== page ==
• If time travel were possible, we'd already know about it.
  • To conserve energy, the speed of fluorescent light is only 185,000 miles/sec.
  • Standardization is the opposite of innovation.
  • A beard makes up for a multitude of chins.
  • The purpose of life is to find the purpose of life.
  • When you can't think out of the box, try eating out of the box.
  • You shouldn't joke at other people's expense. They never pay up.
  • If pigs could fly, imagine how great barbecued wings would be!
  • 99.7% of all statistics are made up.
  • Satire - Criticism dressed as witticism.
  • Dental floss: A string-like tool used to dislodge food from between the teeth and fling it onto the bathroom mirror.
  • Necessity is the mother of invention. We don't know who the father is.
  • Remember nostalgia?
  • Consciousness is the feeling that consciousness is more than just a feeling.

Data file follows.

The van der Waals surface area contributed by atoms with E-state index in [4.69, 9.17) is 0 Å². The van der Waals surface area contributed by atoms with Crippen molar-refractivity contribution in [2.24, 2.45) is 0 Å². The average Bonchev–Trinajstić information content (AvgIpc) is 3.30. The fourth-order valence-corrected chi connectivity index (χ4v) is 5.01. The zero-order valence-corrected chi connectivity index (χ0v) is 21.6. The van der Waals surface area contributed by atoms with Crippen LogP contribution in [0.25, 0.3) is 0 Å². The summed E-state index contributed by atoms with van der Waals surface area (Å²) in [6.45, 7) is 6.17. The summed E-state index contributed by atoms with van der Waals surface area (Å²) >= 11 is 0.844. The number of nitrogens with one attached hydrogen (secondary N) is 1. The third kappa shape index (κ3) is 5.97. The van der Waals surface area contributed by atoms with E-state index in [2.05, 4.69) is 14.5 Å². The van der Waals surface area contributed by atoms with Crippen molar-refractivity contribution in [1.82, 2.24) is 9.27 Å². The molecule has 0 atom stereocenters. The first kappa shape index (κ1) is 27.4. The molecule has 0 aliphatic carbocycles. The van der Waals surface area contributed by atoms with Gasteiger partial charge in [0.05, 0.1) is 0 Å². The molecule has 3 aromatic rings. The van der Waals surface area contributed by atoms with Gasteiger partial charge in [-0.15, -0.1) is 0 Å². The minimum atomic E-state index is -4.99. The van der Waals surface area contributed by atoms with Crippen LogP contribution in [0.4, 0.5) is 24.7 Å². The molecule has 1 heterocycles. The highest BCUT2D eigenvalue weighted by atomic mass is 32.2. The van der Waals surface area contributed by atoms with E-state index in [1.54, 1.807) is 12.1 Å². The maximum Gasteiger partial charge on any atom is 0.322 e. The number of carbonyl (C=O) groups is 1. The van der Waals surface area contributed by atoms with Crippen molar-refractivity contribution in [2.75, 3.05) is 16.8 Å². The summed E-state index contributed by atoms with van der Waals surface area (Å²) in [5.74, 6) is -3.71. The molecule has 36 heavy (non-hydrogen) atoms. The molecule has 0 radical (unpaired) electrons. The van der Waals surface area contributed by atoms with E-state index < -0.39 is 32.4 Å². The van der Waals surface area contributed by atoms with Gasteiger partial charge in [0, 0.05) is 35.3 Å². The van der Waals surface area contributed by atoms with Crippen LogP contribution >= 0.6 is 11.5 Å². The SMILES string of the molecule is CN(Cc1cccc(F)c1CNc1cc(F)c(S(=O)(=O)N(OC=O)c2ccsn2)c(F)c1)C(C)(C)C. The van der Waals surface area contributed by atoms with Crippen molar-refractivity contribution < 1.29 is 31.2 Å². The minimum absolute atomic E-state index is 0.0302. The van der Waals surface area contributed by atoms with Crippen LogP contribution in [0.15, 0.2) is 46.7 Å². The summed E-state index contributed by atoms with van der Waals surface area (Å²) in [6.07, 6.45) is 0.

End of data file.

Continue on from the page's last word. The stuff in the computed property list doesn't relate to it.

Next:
• A picture is worth a thousand words, but writing a thousand words is a lot faster than drawing a picture.
  • Laughter is the best medicine, but my health insurance won't pay for my comic books.
  • Health insurance and life insurance should come from the same company. Then you'd get good health care!
  • Shakespeare was five feet long.
  • They say if you hang around Times Square long enough, you'll see every show you ever saw.
  • My doctor won't let me take anything with a grain of salt.
  • It's too late to be a child prodigy. Maybe I still have a shot at middle-aged man prodigy.
  • The two most popular comedy forms are stand up and sit com.
  • The good news: I'll get to it in a minute. The bad news: It has to be the last minute.
  • If I only ate what's good for me I'd starve to death.

Wednesday, August 21, 2013

Urban Legends

A detailed analysis of our site statistics has revealed that many of this blog's readers are also Internet users and, as such, are routinely exposed to various myths, legends and bugaboos that circulate with alarming frequency. As a public service, we here address some of the most prevalent of those so that readers won't be misled by any bugaboos. (I just love saying that.)

Anything on the Internet is copyright free.